Last week, Downing Street introduced a set of updated measures to battle the rising COVID infection rates in a bid to avoid a total national lockdown – curfews in widely visited public spots like pubs and restaurants among other things.
The UK Cabinet is reportedly readying to reinstate a total social lockdown across much of the country’s north and potentially London to curb a progressing second wave of the pandemic. One government figure cited by The Times portrayed the capital’s fate as “in the balance”, with infection rates across a number of its boroughs sparking concern.
According to British government insiders, the first total social lockdowns are most likely to be imposed in Merseyside and the northeast, where case numbers continue to rise the fastest.
For instance, in Liverpool alone, Public Health England recorded 146.3 cases per 100,000 peoplel last week, up from 95.8 the week before. South Tyneside, which is in Tyne and Wear in northeastern England, registered 137.8 cases per 100,000 last week, up from 86.5 seven days earlier.
Separately, three more Welsh council areas are to be placed under local lockdowns from 6 p.m. on Monday. Neath Port Talbot, Torfaen, and Vale of Glamorgan are following Cardiff and Swansea, where the hard measures were introduced yesterday.
Under the new plan all pubs and eateries will be ordered to close down initially for two weeks, with households banned indefinitely from meeting each other indoors. Schools will resume, along with shops, factories, and offices where not all staffers can work from home.
Such a social lockdown was among several options presented to the Cabinet’s COVID-19 strategy committee before last week’s new restrictions, which included a 10 p.m. curfew on all hospitality venues. The Times has learned that a group of six ministers, led by Boris Johnson, held them back, fearing a backlash from Tory MPs and sections of the public.
“The nation and the party wasn’t ready for us to go any further last week. There wasn’t a wide enough understanding of how substantial the second wave could be”, a senior government source explained to The Times, suggesting that unlike the first lockdown, “nobody has seen pictures of body bags in Spain or France on the TV yet, which had a very powerful effect”.
The source, however, went on to assert that tougher measures on social interaction must apply whatever the case, as the numbers from across the country have illustrated their inevitability.
In line with last week’s updated set of restrictions, starting from Monday, Brits are legally required to self-isolate if they test positive for the infection or are contacted by test-and-trace services. Those who fail to fulfill the requirements will face fines of up to £10,000: local police will conduct spot checks in the most worrisome areas and look into tip-offs by neighbours reporting people breaking the rules.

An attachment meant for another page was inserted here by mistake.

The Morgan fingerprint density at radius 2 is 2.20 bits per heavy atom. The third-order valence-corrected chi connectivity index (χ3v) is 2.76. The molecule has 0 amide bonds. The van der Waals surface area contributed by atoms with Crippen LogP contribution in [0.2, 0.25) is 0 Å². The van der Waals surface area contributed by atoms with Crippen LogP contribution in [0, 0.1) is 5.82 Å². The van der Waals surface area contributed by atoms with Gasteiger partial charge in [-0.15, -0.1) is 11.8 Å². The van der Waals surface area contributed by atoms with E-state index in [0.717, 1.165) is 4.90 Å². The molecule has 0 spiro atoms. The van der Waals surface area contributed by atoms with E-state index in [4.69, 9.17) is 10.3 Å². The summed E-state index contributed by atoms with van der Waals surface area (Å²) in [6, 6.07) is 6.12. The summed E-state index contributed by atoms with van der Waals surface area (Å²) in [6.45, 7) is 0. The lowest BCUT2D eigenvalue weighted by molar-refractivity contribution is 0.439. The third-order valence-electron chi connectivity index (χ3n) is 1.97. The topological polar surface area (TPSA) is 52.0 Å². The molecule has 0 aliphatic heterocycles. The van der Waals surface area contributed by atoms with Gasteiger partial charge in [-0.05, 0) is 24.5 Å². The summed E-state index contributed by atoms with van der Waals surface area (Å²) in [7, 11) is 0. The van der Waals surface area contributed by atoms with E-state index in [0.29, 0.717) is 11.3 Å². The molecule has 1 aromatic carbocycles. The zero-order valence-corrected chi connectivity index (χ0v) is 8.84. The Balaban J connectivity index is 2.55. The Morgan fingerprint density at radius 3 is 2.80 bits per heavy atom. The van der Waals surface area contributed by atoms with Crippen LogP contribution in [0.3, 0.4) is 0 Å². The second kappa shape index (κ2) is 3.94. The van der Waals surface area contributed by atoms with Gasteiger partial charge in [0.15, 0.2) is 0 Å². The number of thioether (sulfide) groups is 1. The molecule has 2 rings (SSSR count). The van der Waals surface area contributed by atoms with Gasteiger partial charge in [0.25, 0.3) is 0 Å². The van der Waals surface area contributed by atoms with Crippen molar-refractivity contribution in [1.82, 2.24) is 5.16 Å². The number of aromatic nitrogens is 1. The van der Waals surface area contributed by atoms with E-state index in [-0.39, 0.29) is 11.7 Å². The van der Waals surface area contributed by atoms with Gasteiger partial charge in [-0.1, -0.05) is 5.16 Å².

New Edition of Pandemic Rules
Hailing the toughening of fines, Home Secretary Priti Patel said the measure is a clear sign that the government “will not allow those who break the rules to reverse the hard-won progress by the law-abiding majority”.
The new emergency actions were drawn up after local restrictions imposed on hotspots across much of the north and swathes of the Midlands failed to reverse the rise of infections.
The government is expected to face a revolt over the the Cabinet’s exercise of coronavirus powers and its line of action in this regard, a Times report has it. Tory MPs publicly criticised the approach during a Commons debate, with almost 50 putting their name to an amendment that aims to force ministers to give the Commons a vote on coronavirus powers. The amendment could reportedly come up for a vote on Wednesday.
Calls for Broader Parliamentary Debate
“How do people think that liberty dies? It dies like this, with government exercising draconian powers, without parliamentary scrutiny in advance, undermining the rule of law by having a shifting blanket of rules that no one can understand”, Steve Baker, a Tory backbencher, told Sophy Ridge from Sky News on Sunday.
Despite a certain shift towards revisiting a March-like lockdown, Downing Street still assumes that such an overwhelming measure can be avoided because case numbers vary significantly across regions. While northeast Britain is a bit of a concern, the rates remain very low in the southwest as well as the southeast.
Chancellor Rishi Sunak, for instance, has been calling for a more lax approach for the sake of the nation’s already struggling economy, declaring that Britons must learn to live “without fear”.
Meanwhile, Michael Gove, a Cabinet office minister, has of late been the leading voice for even tougher restrictions, especially in light of questions arising about the effectiveness of the newly introduced 10 p.m. curfew for pubs and restaurants: pictures from the latest weekend show packed city centre streets after 10 p.m. as well as across-the-board street drinking.